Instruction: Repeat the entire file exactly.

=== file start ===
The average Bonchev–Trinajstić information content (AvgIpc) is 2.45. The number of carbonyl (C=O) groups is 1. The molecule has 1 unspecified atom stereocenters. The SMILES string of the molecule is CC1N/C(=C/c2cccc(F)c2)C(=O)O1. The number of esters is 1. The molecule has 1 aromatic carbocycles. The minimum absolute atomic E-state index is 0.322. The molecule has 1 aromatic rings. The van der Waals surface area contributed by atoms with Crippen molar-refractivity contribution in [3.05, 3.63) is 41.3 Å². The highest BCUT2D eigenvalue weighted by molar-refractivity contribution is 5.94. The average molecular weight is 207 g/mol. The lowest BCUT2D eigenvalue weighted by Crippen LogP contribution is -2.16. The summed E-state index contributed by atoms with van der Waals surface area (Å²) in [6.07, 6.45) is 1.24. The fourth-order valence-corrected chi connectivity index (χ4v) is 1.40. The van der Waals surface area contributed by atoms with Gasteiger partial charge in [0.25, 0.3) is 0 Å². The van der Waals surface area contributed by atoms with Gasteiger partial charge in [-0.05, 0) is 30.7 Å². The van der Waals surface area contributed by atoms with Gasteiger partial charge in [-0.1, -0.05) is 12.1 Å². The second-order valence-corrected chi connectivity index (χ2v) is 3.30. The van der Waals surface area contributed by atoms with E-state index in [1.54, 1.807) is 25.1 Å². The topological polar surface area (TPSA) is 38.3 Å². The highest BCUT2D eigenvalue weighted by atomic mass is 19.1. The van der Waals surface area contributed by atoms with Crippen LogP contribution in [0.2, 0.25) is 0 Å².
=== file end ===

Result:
The average Bonchev–Trinajstić information content (AvgIpc) is 2.45. The number of carbonyl (C=O) groups is 1. The molecule has 1 unspecified atom stereocenters. The SMILES string of the molecule is CC1N/C(=C/c2cccc(F)c2)C(=O)O1. The number of esters is 1. The molecule has 1 aromatic carbocycles. The minimum absolute atomic E-state index is 0.322. The molecule has 1 aromatic rings. The van der Waals surface area contributed by atoms with Crippen molar-refractivity contribution in [3.05, 3.63) is 41.3 Å². The highest BCUT2D eigenvalue weighted by molar-refractivity contribution is 5.94. The average molecular weight is 207 g/mol. The lowest BCUT2D eigenvalue weighted by Crippen LogP contribution is -2.16. The summed E-state index contributed by atoms with van der Waals surface area (Å²) in [6.07, 6.45) is 1.24. The fourth-order valence-corrected chi connectivity index (χ4v) is 1.40. The van der Waals surface area contributed by atoms with Gasteiger partial charge in [0.25, 0.3) is 0 Å². The van der Waals surface area contributed by atoms with Gasteiger partial charge in [-0.05, 0) is 30.7 Å². The van der Waals surface area contributed by atoms with Gasteiger partial charge in [-0.1, -0.05) is 12.1 Å². The second-order valence-corrected chi connectivity index (χ2v) is 3.30. The van der Waals surface area contributed by atoms with E-state index in [1.54, 1.807) is 25.1 Å². The topological polar surface area (TPSA) is 38.3 Å². The highest BCUT2D eigenvalue weighted by atomic mass is 19.1. The van der Waals surface area contributed by atoms with Crippen LogP contribution in [0.2, 0.25) is 0 Å².